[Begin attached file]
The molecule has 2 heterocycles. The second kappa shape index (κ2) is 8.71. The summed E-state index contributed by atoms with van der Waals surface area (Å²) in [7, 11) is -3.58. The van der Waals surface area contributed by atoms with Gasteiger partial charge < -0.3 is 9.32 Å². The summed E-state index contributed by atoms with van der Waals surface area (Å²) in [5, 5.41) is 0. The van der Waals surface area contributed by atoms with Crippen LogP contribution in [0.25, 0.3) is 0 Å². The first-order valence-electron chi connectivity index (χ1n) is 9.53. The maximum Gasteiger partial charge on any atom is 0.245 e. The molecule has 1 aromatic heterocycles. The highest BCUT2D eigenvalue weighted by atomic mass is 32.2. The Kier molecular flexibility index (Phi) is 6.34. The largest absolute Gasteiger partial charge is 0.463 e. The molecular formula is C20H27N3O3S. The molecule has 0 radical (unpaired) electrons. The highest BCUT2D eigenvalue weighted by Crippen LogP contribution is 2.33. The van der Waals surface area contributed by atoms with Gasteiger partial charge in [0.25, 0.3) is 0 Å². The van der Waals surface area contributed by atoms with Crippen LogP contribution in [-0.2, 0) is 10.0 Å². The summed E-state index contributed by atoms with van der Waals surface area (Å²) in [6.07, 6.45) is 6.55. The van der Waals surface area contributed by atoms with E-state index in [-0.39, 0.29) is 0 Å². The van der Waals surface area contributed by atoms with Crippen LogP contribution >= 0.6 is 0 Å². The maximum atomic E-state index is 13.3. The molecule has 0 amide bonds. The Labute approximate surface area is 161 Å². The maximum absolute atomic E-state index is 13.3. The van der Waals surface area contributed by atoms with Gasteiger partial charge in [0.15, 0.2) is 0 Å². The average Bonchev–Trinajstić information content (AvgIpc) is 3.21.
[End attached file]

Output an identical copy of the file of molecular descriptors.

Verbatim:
The molecule has 2 heterocycles. The second kappa shape index (κ2) is 8.71. The summed E-state index contributed by atoms with van der Waals surface area (Å²) in [7, 11) is -3.58. The van der Waals surface area contributed by atoms with Gasteiger partial charge < -0.3 is 9.32 Å². The summed E-state index contributed by atoms with van der Waals surface area (Å²) in [5, 5.41) is 0. The van der Waals surface area contributed by atoms with Crippen LogP contribution in [0.25, 0.3) is 0 Å². The first-order valence-electron chi connectivity index (χ1n) is 9.53. The maximum Gasteiger partial charge on any atom is 0.245 e. The molecule has 1 aromatic heterocycles. The highest BCUT2D eigenvalue weighted by atomic mass is 32.2. The Kier molecular flexibility index (Phi) is 6.34. The largest absolute Gasteiger partial charge is 0.463 e. The molecular formula is C20H27N3O3S. The molecule has 0 radical (unpaired) electrons. The highest BCUT2D eigenvalue weighted by Crippen LogP contribution is 2.33. The van der Waals surface area contributed by atoms with Gasteiger partial charge in [0.25, 0.3) is 0 Å². The van der Waals surface area contributed by atoms with Crippen LogP contribution in [-0.2, 0) is 10.0 Å². The summed E-state index contributed by atoms with van der Waals surface area (Å²) in [6.07, 6.45) is 6.55. The van der Waals surface area contributed by atoms with E-state index in [-0.39, 0.29) is 0 Å². The van der Waals surface area contributed by atoms with Crippen LogP contribution >= 0.6 is 0 Å². The maximum atomic E-state index is 13.3. The molecule has 0 amide bonds. The Labute approximate surface area is 161 Å². The maximum absolute atomic E-state index is 13.3. The van der Waals surface area contributed by atoms with Gasteiger partial charge in [0.15, 0.2) is 0 Å². The average Bonchev–Trinajstić information content (AvgIpc) is 3.21.